WITH the prospect of industry being shut down in the wake of the energy and CO2 crisis, the Tory government has struck a deal with a carbon dioxide producer in the UK by subsidising them with vast quantities of taxpayers’ money.
The leader of the Unite union, and the boss of UK Steel have produced a similarly worded statement in which they both say that PM Johnson needs to come back from his holidays and ‘bang heads together’.
The continuation of the gas supply is vital to food and drink production however, using public money to fund private enterprise opens the door to a barrage of industries asking for tax bailouts.
The Treasury and the business department are in talks about tax money support for other firms.
It follows Treasury briefings on Sunday denying any such negotiations were underway.
Under the CO2 deal, the government said the industry had agreed new terms that would run until January 2022.
A government statement said: ‘CO2 suppliers have agreed to pay CF Fertilisers a price for the CO2 it produces that will enable it to continue operating while global gas prices remain high, drawing on support from industry and delivering value for money for the taxpayer.’
Gareth Stace, director general of UK Steel, said: ‘With the reported government infighting between the Treasury and BEIS, the Prime Minister now needs to bang ministerial heads together, take control and remember that if he does nothing, then his levelling-up ambition will be left in tatters.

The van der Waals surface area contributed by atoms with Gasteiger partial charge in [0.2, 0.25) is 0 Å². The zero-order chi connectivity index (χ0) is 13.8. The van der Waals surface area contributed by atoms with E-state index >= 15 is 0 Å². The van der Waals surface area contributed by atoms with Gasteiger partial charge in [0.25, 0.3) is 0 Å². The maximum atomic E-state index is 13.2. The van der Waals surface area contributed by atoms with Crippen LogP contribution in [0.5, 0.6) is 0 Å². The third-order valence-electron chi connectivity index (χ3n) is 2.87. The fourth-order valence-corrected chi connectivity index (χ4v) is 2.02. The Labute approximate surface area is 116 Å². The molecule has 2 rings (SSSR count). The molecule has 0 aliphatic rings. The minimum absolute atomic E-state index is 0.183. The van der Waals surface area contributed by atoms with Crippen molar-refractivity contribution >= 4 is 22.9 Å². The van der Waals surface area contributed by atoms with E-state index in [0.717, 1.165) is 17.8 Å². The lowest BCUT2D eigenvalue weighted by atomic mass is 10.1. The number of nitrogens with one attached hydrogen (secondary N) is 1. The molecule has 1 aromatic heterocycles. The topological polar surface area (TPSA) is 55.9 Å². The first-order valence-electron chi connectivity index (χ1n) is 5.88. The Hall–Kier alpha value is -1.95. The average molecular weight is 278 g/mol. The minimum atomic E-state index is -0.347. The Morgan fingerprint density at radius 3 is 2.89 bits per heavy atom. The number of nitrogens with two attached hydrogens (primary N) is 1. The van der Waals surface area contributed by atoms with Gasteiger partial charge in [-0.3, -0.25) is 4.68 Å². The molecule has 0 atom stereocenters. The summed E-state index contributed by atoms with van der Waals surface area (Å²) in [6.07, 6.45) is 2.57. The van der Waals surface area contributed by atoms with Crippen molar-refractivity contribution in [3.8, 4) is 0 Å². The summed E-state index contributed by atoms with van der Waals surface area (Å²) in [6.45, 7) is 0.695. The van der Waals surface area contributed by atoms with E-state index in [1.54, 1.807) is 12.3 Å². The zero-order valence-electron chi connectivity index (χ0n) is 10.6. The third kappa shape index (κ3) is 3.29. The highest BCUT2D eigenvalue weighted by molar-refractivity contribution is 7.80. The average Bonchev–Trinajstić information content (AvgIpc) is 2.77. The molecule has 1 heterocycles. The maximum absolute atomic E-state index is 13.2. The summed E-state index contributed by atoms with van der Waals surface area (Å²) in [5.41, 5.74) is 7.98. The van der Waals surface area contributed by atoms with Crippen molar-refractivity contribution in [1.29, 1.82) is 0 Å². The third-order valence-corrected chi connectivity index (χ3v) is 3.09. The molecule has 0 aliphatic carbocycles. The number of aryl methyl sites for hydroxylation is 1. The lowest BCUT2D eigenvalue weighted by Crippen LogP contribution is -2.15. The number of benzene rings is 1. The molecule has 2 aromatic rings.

‘I’m sure he can get on the phone and get talking to them but to my mind, now is not the time for a Prime Minister to be on holiday, from the steel sector point of view.’
Unite union general secretary Sharon Graham said: ‘I call upon the prime minister to get a grip on this crisis and bang heads together. The standoff between ministers and industry is irresponsible and threatens jobs and our recovery.
‘Our energy sector is in crisis; suppliers are going bust and homeowners are facing massive price hikes. Added to this, the failure to guarantee the UK’s energy security and to properly plan for and invest in the future threatens thousands of jobs for construction in our “new nuclear” sector.
‘We are at a crossroads now and the only responsible way to respond to the problems before us is collectively. Both business and the industries have to sit down with Unite and our sister manufacturing and energy unions to develop a plan to get through these coming weeks and months – and to use this moment to ensure we are never again in this position.
‘The chronic instability in our industry caused by years of under investment, short-term and poor decisions and hands-off government has to be addressed once and for all.’